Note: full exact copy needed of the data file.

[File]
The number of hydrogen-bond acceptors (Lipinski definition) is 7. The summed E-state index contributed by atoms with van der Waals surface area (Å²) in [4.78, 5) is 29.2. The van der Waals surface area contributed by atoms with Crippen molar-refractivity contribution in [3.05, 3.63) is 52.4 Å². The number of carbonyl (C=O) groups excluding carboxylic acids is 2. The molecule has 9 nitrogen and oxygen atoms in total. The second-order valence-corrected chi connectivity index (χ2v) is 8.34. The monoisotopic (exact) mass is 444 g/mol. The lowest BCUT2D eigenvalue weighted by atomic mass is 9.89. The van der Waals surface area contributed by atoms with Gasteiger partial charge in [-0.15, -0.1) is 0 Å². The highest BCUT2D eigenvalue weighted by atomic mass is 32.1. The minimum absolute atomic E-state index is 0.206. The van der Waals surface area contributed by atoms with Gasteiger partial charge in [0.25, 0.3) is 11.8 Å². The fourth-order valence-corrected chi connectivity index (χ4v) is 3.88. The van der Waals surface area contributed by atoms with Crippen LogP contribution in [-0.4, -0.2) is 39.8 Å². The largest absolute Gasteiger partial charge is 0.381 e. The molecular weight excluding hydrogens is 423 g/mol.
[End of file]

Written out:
The number of hydrogen-bond acceptors (Lipinski definition) is 7. The summed E-state index contributed by atoms with van der Waals surface area (Å²) in [4.78, 5) is 29.2. The van der Waals surface area contributed by atoms with Crippen molar-refractivity contribution in [3.05, 3.63) is 52.4 Å². The number of carbonyl (C=O) groups excluding carboxylic acids is 2. The molecule has 9 nitrogen and oxygen atoms in total. The second-order valence-corrected chi connectivity index (χ2v) is 8.34. The monoisotopic (exact) mass is 444 g/mol. The lowest BCUT2D eigenvalue weighted by atomic mass is 9.89. The van der Waals surface area contributed by atoms with Gasteiger partial charge in [-0.15, -0.1) is 0 Å². The highest BCUT2D eigenvalue weighted by atomic mass is 32.1. The minimum absolute atomic E-state index is 0.206. The van der Waals surface area contributed by atoms with Gasteiger partial charge in [0.25, 0.3) is 11.8 Å². The fourth-order valence-corrected chi connectivity index (χ4v) is 3.88. The van der Waals surface area contributed by atoms with Crippen LogP contribution in [-0.4, -0.2) is 39.8 Å². The largest absolute Gasteiger partial charge is 0.381 e. The molecular weight excluding hydrogens is 423 g/mol.